The Old Testament Lesson for this Sunday, the Seventeenth Sunday after Pentecost, is from the book of the prophet Jeremiah. The text is Jeremiah 11:18-20 and is ripe with Messianic language. However, the immediate context of these words of Jeremiah tells us he has discovered a plot against his own life. Not only so, it has been put together by his own people, even his own family. Such a rejection by one’s people is a great tragedy anywhere but is especially brutal in this middle east context.
So, Jeremiah laments and pleas with God. This is the first of the famous laments/confessions of Jeremiah. He will do this frequently throughout his prophetic writing. But, as in all Hebrew lament, Jeremiah will place the responsibility in God’s hands. The “Lamenter” does not ask to carry out the vengeance/action himself, rather He trusts the LORD God to take care of business. One of the benefits of this is that the Lamenter might be wrong in what he calls upon the LORD to do, thus the LORD will always do what is right, whereas the Lamenter might not.
Returning to the Messianic language in the text, although the immediate context of a plot/threat against Jeremiah’s life is apparent, the language also foreshadows, Jesus, the Lamb of God who takes away the sin of the world. Verse 19, “But I was like a gentle lamb led to the slaughter,” is very similar to Isaiah 53:7, “...like a lamb led to the slaughter...,” which is the verse the Ethiopian Eunuch was reading when Phillip explained to him how it is a reference to Jesus in Acts 8:32. It is interesting that the people at the time of Christ, as they considered the coming Messiah, thought “the prophet” would be Jeremiah and/or Moses, plus Elijah. Much of it has to do with this kind of Messianic language.
We can also see the “lamb” motif coupled with sacrifice here. From the Passover lamb to the two goats/lambs of Yom Kippur (Day of Atonement), to the lambs sacrificed at the Temple, all the way to John the Baptist proclamation, “Behold the Lamb of God...,” this theme of a lamb being slaughtered for the forgiveness/atonement of sin points to Jesus.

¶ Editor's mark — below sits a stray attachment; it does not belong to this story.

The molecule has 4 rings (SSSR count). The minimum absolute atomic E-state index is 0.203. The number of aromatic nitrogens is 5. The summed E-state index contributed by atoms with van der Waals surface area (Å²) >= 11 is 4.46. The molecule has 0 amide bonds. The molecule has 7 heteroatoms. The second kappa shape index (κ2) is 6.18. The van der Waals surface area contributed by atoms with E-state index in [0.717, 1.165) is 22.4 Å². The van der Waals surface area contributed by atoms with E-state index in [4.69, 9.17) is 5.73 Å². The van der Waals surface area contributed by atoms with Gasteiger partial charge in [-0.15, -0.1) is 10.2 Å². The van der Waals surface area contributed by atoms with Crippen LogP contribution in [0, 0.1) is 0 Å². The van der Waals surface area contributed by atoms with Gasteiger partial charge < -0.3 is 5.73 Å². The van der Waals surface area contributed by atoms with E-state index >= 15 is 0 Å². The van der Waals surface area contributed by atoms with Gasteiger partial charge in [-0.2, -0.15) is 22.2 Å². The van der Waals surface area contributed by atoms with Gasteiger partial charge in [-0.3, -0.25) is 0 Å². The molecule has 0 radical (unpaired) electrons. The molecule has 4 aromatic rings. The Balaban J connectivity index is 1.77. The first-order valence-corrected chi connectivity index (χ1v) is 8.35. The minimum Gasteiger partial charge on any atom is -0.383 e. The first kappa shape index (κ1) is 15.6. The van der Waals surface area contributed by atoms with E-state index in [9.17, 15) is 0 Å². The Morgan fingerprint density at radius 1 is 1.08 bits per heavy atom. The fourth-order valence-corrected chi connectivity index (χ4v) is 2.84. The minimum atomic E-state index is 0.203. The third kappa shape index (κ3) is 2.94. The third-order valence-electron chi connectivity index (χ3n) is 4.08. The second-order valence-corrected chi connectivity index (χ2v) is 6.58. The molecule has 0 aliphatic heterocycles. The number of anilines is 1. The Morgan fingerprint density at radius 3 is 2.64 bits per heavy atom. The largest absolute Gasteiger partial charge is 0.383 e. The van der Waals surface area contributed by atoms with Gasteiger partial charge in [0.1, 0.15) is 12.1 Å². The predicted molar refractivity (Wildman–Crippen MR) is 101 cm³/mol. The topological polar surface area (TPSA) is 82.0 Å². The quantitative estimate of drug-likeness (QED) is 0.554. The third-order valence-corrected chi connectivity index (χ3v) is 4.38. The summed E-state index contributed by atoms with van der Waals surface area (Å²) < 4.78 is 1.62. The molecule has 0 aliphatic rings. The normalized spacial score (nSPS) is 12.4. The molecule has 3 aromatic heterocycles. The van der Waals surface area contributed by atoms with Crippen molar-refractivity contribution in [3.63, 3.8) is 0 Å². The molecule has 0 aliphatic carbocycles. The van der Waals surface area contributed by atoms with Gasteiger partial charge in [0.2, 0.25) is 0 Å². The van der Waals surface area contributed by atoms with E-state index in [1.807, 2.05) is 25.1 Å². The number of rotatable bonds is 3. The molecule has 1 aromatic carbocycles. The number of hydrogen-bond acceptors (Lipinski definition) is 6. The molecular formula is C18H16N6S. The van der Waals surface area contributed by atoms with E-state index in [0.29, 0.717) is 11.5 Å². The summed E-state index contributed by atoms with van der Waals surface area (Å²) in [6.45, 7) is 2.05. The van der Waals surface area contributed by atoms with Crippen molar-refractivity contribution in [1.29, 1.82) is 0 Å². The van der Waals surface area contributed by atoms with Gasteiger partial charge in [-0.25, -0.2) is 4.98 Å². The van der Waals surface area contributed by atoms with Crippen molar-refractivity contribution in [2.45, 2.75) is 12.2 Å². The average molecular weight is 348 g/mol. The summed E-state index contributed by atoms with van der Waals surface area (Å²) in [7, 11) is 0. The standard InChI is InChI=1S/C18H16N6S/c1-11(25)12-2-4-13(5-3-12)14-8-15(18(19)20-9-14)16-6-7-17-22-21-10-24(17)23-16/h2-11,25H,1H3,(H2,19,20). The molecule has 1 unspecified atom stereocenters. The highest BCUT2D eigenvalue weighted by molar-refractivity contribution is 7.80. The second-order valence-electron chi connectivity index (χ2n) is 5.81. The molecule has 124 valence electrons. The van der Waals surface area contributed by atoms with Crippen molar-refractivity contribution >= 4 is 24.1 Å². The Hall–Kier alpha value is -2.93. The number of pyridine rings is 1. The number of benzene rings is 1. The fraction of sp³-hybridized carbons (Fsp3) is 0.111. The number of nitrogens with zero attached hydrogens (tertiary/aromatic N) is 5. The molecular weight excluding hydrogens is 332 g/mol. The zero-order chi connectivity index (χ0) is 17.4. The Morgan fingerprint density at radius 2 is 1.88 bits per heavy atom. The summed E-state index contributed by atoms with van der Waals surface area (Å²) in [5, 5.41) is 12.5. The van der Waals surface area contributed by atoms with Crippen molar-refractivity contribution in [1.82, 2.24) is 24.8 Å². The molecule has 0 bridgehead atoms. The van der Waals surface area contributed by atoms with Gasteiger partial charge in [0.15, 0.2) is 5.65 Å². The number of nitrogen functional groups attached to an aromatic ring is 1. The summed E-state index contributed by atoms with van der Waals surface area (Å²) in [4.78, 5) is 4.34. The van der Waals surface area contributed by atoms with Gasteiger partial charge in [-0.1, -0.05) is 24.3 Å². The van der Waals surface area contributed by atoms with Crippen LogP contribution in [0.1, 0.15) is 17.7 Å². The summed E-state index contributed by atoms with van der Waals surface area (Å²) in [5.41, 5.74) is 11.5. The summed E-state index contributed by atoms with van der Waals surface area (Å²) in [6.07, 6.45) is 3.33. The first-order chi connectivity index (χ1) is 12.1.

Although the immediate context of a plot/threat against Jeremiah’s life is apparent, the language also foreshadows, Jesus, the Lamb of God who takes away the sin of the world.
11:18 הוֹדִיעַנִי וָאֵדָעָה (ho-di-A-ni va-e-Da-ah) root: ידע (yaw-dah) Hiphil/Qal: “to know” “(The LORD) caused me to know and I knew”
הִרְאִיתַנִי (hir-i-Ta-ni) root: ראה (raw-aw) Hiphil: “to see; cause to see; show” “He caused me to see; He showed me”
מַעַלְלֵיהֶם (ma-al-lei-Hem) from: מַעֲלָל (mah-al-awl) “deed; practice” “their deeds”
11:19 אַלּוּף (al-Luf) “gentle; tame; docile; pet”
יוּבַל (yu-Val) root: יבל (yaw-bal) Hophal: “to be brought; be led; be conducted”
לִטְבוֹחַ (lit-Vo-ach) root: טבח (taw-bakh) Qal, Infinitive: “to slaughter; butcher”
מַחֲשָׁבוֹת (ma-cha-sha-Vot) from: מַחֲשָׁבָה (makh-ash-aw-baw) “plot; plan; scheme; purpose; intent; thought; device”
נַשְׁחִיתָה (nash-Chi-tah) root: שׁחח (shaw-khath) Qal, Cohortative: “to destroy” “let us destroy”
וְנִכְרְתֶנּוּ (ve-nich-re-Ten-nu) root: כרת (kaw-rath) Niphal: “to cut; cut off” “we will cut off”
יִזָּכֵר (yiz-za-Cher) root: זכר (zaw-kar) Niphal: “to remember”
11:20 וַיהוָה צְבָאוֹת (va-Yah-weh tze-va-Ot) “But LORD of hosts” “Sabbaoth LORD”
שֹׁפֵט (sho-Fet) Qal, Participle: “to judge” “the one who judges” “who judges”
בֹּחֵן (bo-Chen) Qal, Participle: “to examine; put to the test; try” “the one who tests” “who tests”
כְּלָיוֹת (ke-la-Yot) most commonly translated as “heart” or “mind,” but in Hebrew is actually “kidney”
נִקְמָתְךָ (nik-ma-te-Cha) “vengeance; retribution”
רִיבִי (ri-Vi) from: רִיב (reeb) “cause (as in legal matter); lawsuit; strife; dispute; legal case”
Concordia Theology-Various helps from Concordia Seminary in St. Louis, MO to assist you in preaching Jeremiah 11:18-20.
Text Week-Text Week-A treasury of resources from various traditions to help you preach Jeremiah 11:18-20.
Lectionary Podcast- Dr. Jeffrey Pulse of Concordia Theological Seminary in Ft. Wayne, IN walks us through Jeremiah 11:18-20.